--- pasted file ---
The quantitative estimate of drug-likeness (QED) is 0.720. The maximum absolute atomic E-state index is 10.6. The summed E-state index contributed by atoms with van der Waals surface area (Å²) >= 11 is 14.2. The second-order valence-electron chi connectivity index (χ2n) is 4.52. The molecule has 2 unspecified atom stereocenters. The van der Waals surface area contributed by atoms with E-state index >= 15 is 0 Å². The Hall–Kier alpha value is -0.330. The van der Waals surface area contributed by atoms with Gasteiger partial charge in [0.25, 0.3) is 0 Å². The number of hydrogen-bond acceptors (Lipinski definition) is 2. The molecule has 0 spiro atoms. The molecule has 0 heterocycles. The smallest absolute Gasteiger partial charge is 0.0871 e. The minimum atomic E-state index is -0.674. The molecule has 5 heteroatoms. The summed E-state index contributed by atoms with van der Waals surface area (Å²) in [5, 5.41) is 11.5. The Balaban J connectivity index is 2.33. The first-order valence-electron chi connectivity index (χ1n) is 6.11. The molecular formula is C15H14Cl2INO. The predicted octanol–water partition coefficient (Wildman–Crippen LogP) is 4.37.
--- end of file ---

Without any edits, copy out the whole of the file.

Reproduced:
The quantitative estimate of drug-likeness (QED) is 0.720. The maximum absolute atomic E-state index is 10.6. The summed E-state index contributed by atoms with van der Waals surface area (Å²) >= 11 is 14.2. The second-order valence-electron chi connectivity index (χ2n) is 4.52. The molecule has 2 unspecified atom stereocenters. The van der Waals surface area contributed by atoms with E-state index >= 15 is 0 Å². The Hall–Kier alpha value is -0.330. The van der Waals surface area contributed by atoms with Gasteiger partial charge in [0.25, 0.3) is 0 Å². The number of hydrogen-bond acceptors (Lipinski definition) is 2. The molecule has 0 spiro atoms. The molecule has 0 heterocycles. The smallest absolute Gasteiger partial charge is 0.0871 e. The minimum atomic E-state index is -0.674. The molecule has 5 heteroatoms. The summed E-state index contributed by atoms with van der Waals surface area (Å²) in [5, 5.41) is 11.5. The Balaban J connectivity index is 2.33. The first-order valence-electron chi connectivity index (χ1n) is 6.11. The molecular formula is C15H14Cl2INO. The predicted octanol–water partition coefficient (Wildman–Crippen LogP) is 4.37.